Spend five minutes in Karen Allen's company and you don't want to leave -- no more than you would want to walk away from her spunky heroine Marion Ravenwood in the first and last installments of Steven Spielberg's "Indiana Jones" adventures. Even now, at 60, with her freckled face and girlish bangs, Allen draws you in with wide, expressive eyes and a warm, husky laugh that banishes all bull. She took time off from rehearsing Jon Fosse's play "A Summer's Day," slated to open at Manhattan's Cherry Lane Theater in October, to discuss one of her most beloved roles, as Indiana Jones's one true love and the one he almost let get away. Why now? This week, Lucasfilm Ltd. released the four films in a complete set that includes seven hours of extras with never-before-released behind-the-scenes footage on Blu-ray.
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Snakes in a well
Thelma Adams: Of all the dangers you had to submit to making the film, the most shiver-inducing is when Marion tumbles into the pit of snakes in the Well of the Souls. It couldn't have been as scary to make as it looks onscreen, right?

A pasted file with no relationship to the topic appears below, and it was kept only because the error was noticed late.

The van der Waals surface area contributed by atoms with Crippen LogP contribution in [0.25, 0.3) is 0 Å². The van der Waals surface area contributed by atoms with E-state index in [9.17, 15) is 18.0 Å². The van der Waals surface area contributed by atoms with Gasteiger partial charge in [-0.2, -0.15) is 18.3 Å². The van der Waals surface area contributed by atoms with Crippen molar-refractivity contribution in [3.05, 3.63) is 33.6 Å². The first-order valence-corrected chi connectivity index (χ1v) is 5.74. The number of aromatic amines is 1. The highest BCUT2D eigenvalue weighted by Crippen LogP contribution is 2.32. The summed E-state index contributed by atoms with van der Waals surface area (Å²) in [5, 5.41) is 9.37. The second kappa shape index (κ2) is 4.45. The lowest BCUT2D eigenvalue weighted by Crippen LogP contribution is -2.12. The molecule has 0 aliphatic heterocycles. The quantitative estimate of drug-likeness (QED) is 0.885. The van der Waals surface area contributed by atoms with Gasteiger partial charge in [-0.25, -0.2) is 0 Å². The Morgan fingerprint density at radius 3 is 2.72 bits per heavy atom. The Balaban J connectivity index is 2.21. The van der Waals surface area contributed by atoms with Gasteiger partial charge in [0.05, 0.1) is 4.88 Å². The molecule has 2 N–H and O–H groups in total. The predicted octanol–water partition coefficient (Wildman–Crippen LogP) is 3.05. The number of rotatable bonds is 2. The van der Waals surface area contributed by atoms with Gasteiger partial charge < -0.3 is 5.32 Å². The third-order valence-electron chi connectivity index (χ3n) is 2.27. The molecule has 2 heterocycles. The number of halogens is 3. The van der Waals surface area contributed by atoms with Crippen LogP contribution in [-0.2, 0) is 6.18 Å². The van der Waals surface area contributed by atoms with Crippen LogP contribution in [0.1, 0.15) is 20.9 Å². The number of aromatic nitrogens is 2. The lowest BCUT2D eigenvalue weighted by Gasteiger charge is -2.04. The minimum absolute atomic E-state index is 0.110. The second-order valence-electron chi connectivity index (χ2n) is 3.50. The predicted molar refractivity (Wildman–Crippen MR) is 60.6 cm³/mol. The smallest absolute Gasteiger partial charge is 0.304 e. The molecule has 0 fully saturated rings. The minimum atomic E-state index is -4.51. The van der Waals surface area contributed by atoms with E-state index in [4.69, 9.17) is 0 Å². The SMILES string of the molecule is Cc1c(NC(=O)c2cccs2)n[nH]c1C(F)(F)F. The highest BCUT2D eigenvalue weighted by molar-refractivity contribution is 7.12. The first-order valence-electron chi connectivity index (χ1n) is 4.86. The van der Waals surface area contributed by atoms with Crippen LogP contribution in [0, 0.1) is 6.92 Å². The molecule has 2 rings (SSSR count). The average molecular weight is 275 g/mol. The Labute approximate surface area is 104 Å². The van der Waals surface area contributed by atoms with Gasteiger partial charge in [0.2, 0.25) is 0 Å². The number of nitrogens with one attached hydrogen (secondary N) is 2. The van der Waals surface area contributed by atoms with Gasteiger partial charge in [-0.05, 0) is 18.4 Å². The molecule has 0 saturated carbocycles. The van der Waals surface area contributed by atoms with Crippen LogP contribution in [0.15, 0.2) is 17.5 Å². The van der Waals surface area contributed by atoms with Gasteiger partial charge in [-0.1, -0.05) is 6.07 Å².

Karen Allen: The snakes came as a bit of a surprise to me! I knew there was that scene in the Well of the Souls, and there were all these snakes down there, but I didn't have a concept of what that was going to be. I didn't really picture 6,000 snakes. In fact, when we first started shooting, Steven had made these mechanical snakes out of rubber and they were somehow electronically hooked up and they made these snaky motions. He thought this was going to work, that all of the distance shots could be done with mechanical snakes. The plan was that when we got to close-ups, you can have some of the real snakes in there. So he only had a couple of hundred snakes on the set. Suddenly, it became clear that these mechanical snakes looked terrible. It didn't matter how far away you got the camera [she laughs], they just didn't work. So the fake snakes were torn up from the base of the set and this call went out to "Snakes R Us" or something. Most of the snakes came, I think, from India. All of these snakes came pouring into London and we had, I think, 6,000 snakes on the set within a matter of days. They lived in these big bins about the size of this coffee table. There would be hundreds of snakes per bin, and they would put me on the set and then because the snakes hated the light, they wanted to be someplace cool and dark, and so they would bring me out there with nothing on my legs, in that little white dress that had been ripped, so it's gone from being to the ground to being up to my knees. So, basically, I'm naked to my legs and I lost a shoe when I fell down the well, so I'm there with one shoe on and one shoe off and now suddenly they're pouring snakes onto me. And, because they wanted them to lie very close to my feet, they literally were like pouring them onto my feet. The first few times it happened I was like, "ucch, I can't believe this is happening to me." And then after a while I really got as comfortable as a person can be [laughs] having snakes thrown at them. Bring 'em on. Although there were pythons that were dangerous, most of the snakes were grass snakes. You can stick your finger in their mouth and they won't bite. But there were some dangerous snakes on the set as well, and if you saw those snakes coming toward you, you just had to get outta there as quickly as possible because they would bite you.
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